You might have heard rumors about new dietary guidelines coming out. You might have even seen information on the ACE website about upcoming changes. If you’re really on your game, you might have figured out that with the release of new dietary guidelines it’s time to update the information in your exam preparation manual.
The long wait for the 2010 Dietary Guidelines is over. But what does it all mean? Well, it means it is time to get yourself up to date.
The official website for the 2010 Dietary Guidelines is www.dietaryguidelines.gov although there are quite a few other documents and websites available to help you understand the details. Today we’re going to talk about two primary issues – an overview of the big messages and where to go for the specifics you need.
Key differences in the 2010 Dietary Guidelines include an emphasis on maintaining a healthy body weight throughout the lifecycle and on proper nutrition for children. Information on specific eating patterns, including vegetarian adaptations, is included for the first time. There is a shift to directional intake (versus specific quantities) for various food groups, lists of specific foods to reduce amount consumed (sodium, saturated fat, trans fat etc.), and a focus on nutrients of public health concern such as potassium, dietary fiber, calcium and Vitamin D.
Chapter 6 of the 2010 Dietary Guidelines policy report acknowledges the influence of consumers’ broader food and physical activity environment and its impact on Americans’ lifestyle choices. This includes research on eating behaviors and the influence of screen time (TV, computer and video game) on body weight.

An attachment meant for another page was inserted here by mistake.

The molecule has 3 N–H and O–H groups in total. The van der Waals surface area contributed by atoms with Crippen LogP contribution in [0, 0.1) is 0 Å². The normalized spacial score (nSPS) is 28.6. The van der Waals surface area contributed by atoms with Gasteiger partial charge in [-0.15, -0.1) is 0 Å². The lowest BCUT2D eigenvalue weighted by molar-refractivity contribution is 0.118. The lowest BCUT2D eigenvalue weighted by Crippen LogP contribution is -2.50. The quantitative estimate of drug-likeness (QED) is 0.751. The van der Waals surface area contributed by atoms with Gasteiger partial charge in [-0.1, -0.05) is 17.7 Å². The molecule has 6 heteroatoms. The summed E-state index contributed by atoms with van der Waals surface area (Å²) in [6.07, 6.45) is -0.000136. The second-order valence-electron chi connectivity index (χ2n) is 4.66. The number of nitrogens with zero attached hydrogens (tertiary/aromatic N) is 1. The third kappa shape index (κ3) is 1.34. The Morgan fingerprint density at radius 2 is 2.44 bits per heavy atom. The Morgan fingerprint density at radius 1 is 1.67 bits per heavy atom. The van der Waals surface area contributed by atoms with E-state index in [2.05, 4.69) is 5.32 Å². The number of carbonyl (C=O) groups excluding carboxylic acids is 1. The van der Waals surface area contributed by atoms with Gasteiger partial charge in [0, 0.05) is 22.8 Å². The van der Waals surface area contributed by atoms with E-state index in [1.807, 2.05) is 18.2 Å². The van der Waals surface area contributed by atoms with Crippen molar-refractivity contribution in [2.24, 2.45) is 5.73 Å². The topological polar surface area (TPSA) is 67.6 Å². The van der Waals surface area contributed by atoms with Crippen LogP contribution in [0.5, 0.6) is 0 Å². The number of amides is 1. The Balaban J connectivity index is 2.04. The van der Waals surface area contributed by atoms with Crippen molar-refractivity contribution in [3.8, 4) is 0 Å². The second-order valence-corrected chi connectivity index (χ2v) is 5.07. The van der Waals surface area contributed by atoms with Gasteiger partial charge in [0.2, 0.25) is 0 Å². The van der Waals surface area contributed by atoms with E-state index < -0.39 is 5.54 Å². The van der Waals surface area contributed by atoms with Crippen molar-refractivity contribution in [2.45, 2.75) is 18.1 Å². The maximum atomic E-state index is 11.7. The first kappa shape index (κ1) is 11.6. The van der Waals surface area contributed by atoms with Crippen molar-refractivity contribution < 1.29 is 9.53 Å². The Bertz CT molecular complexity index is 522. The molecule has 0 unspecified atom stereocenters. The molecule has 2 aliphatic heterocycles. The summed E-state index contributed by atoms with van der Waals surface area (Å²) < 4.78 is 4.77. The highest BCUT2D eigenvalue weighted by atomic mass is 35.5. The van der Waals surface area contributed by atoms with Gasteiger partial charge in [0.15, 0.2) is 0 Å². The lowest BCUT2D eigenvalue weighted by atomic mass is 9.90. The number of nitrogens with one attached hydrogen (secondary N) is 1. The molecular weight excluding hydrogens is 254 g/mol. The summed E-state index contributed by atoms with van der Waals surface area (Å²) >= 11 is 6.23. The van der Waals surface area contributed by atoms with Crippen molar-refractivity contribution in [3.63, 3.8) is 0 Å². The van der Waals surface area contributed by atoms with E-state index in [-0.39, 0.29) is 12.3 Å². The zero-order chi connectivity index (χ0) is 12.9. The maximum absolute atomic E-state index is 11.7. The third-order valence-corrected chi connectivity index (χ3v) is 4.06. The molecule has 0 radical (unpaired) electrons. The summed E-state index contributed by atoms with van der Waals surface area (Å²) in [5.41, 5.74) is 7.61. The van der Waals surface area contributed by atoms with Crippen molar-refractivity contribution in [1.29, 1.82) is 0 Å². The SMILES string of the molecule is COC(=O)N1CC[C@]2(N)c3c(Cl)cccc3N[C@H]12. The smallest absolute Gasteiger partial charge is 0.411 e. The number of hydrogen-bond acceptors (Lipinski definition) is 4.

All good information, but most of you want the specifics so you can prepare for your exam. There are a couple things to keep in mind. Nutrition is a background science. This means that the details oriented nutrition questions are going to be few in number. Just like anatomy, nutrition is something you need to know and understand to operate as a fitness professional.
Will you be asked about general guidelines for calorie intake and what percent of calories should come from fat/protein/etc? Probably. Will you be asked exactly how many micrograms of potassium an individual should be consuming? Probably not. Another thing to keep in mind is that your typical client (at least as the focus of the exam) is an average healthy adult. When you look at the ranges which include kids, teens, adults, older adults…don’t lose that focus.
When reviewing the 2010 Dietary Guidelines make sure you check out Table 2-4 for Recommended Macronutrient Proportions (%fat etc.), the Key Recommendations box in Chapter 3, and the Key Recommendations box in Chapter 4. Is this a comprehensive list of everything you need to know? Of course not…but it does get you started on updating yourself. Should you panic about test questions on nutrition changing to reflect the guidelines? No, not yet. Remember what I said in the last paragraph about focusing on the big picture.
Finally, if you plan to talk to clients about nutrition and healthy eating, check out the entire 2010 Dietary Guidelines document for some great charts and ideas – especially Chapter 5. Oh…and don’t forget the recent blog post on talking nutrition while staying within your scope of practice.
Questions? Contact an Education Consultant at 1-888-825-3636 x782